Spills are common on kitchen surfaces. However, stains on stone surfaces are a different story. Cleaning stone surfaces with the wrong cleaner could lead to damaging or dulling the finish of the stone. When it comes to removing stains from marble, quartz and other stone surfaces, it’s pertinent that you first identify the stone and then the type of spill.

Our interactive guide below the image has descriptions of the most common forms of stone found in homes. 


One of the most abundant natural stones on the planet. It ranks a 7 on the Mohs scale of hardness. It is generally resistant to stains if wiped up within a few minutes.

A sedimentary rock that is porous in nature. It is very susceptible to staining and etching.

Made of metamorphic limestone and very porous in nature. It is susceptible to staining if not treated and sealed regularly.

Highly stain-resistant and does not require sealing. It is not stain-proof (for example, it can be permanently stained by permanent markers).

Composed almost entirely of quartz in various forms. It is remarkably hard and rates from 7-8 on the Mohs scale. It is also very stain resistant.

A man-made quartz composed of crushed natural quartz, color pigments and resin. It is very hard and stain resistant.

A very soft material composed primarily of talc. It can easily be scratched however; it is non-porous and stain resistant.

A type of limestone formed by hot springs. It is also very porous and is subject to staining if not sealed often.

NOTE: Before applying any cleaning method, always test a small, inconspicuous area first.

Once you’ve identified the spill, immediately blot it with a paper towel. Don’t wipe the surface as this can cause the spill to spread and cause staining. After blotting the surface, flush it with plain water and mild soap, and then rinse it several times. Dry the area thoroughly with a soft cloth. Repeat as necessary. If the stain remains, refer to the recommendations below.

spills on stone

Here is a list of common problem stains and how to deal with them:

ORGANIC STAINS – Those caused by tea, coffee, soft drinks, tobacco, fruit juices, food, paper or textiles, urine, leaves, bark, and bird droppings. These types of substances may cause a pinkish-brown stain.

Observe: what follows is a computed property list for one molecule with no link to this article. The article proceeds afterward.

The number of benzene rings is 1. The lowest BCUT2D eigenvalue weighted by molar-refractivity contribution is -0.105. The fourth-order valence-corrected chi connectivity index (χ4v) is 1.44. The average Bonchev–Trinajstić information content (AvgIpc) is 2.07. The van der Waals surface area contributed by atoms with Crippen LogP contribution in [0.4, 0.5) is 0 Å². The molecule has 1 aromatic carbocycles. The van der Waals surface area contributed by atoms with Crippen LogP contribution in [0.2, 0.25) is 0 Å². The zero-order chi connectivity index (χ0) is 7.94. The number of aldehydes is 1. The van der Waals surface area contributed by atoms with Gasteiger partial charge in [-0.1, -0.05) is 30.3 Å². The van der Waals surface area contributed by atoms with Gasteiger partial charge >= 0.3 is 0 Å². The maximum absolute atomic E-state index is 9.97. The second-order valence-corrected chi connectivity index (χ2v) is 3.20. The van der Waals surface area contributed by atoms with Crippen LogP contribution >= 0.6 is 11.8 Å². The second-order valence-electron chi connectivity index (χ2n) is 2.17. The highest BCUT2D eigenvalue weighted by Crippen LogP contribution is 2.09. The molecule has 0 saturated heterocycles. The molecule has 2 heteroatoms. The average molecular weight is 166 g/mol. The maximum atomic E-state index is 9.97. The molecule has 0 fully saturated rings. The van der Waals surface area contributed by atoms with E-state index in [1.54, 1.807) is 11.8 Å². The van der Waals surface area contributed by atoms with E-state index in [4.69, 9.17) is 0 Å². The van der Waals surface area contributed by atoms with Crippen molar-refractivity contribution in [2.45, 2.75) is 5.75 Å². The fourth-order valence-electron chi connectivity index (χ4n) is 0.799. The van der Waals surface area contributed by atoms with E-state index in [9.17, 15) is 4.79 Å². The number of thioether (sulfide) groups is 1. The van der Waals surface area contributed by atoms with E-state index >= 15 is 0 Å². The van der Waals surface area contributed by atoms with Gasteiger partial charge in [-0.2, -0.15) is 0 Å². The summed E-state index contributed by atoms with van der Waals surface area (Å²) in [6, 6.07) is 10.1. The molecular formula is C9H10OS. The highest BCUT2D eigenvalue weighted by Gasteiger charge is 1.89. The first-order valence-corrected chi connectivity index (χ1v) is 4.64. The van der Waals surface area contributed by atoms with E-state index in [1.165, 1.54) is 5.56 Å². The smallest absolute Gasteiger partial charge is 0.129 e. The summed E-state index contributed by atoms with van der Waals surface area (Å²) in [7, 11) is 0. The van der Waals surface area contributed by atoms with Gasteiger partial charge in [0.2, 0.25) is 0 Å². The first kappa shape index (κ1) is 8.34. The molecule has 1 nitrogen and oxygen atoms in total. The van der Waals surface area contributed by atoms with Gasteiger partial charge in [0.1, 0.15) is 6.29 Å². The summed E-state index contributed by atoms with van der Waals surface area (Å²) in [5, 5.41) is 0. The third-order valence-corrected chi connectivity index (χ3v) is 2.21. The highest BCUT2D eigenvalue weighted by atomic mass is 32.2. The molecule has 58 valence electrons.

Remedy: Apply a half-inch thick layer of poultice over the stained area. Poultice is an absorptive clay that is designed to remove surface stains, and deep-set oil and grease stains without scrubbing. It can also remove grout haze. Poultice is a non-acidic stain remover and is very effective on all natural stone and tile surfaces.

Application: After application of the poultice, cover the area with plastic kitchen wrap and then tape it down with masking tape. This keeps the paste from drying out too fast. After 24 hours, remove the plastic and the poultice and then wash off the surface with warm water. If the stain is lighter but still noticeable, repeat the application.

OILY STAINS – Those caused by milk, butter, cooking oil, greasy foods, hand lotions, mustard, tar, cosmetics and similar oily substances. These types of stains tend to penetrate surfaces more than other stains due to their oiliness and can darken the stone.

Remedy: Thoroughly wash off all the material causing the stain, then wash the surface with household ammonia and rinse with plenty of hot water. If the stain gets lighter, repeat the washing process.

Additional Remedies: If the ammonia doesn’t do the trick, try applying a poultice using acetone mixed with whiting to form a thick paste. Cover promptly with plastic and leave it in place for at least 24 hours. Remove the poultice by rubbing with a dry cloth. Repeat the process if some stain still remains.

RUST STAINS – These stains tend to appear yellow or light brown on marble or other stone surfaces.

Remedy: Use a poultice made by mixing a liquid rust remover sold in hardware stores with powdered whiting. Leave in place overnight and then rub off with a dry cloth.

SMOKE & SOOT – Typically seen on/around fireplaces.

Remedy: Attempt to remove the stain with detergent, warm water, and a soft scrub brush. If that doesn’t remove the stain, cover it with a poultice made by mixing baking soda with fresh liquid laundry bleach to form a thick paste. Spread a thick coating of the mixture over the stained area and then cover with damp cloths. Leave the mixture covered in cloths in place overnight, then wash with water or scrape it off with a wood or plastic spatula. Make sure to rinse the area with lots of warm water.

Poultice powder home recipe

Mix baking soda with fresh liquid laundry bleach to form a thick paste. Or, you can mix powdered whiting (sold in almost all paint stores) with either a bleach or solvent. Once created, spread the poultice over the stained area in a thick layer, then cover with damp cloths. Leave it in place overnight, then wash it off with water or scrape it off with a wood or plastic spatula.

Know your stone surfaces and how to clean them.

You can also learn what types of cleaners are safe for each surface in your home in our blog, How to disinfect, not damage your home surfaces.

Natural Stone Institute
Allied Stone Inc.
New York Times


VP, Architect, hpd architecture + interiors
Laura Davis is a Texas and Colorado registered architect and interior designer, and a co-founder of hpd architecture + interiors. With a diverse portfolio spanning residential, commercial, retail, and historical projects, Laura’s heart lies with her specialty in Historic Preservation. She loves to revitalize older properties, cherishing their character and the stories they hold. Her true passion lies in understanding her clients deeply, uncovering their desires and motivations, and crafting designs that turn houses into cherished homes.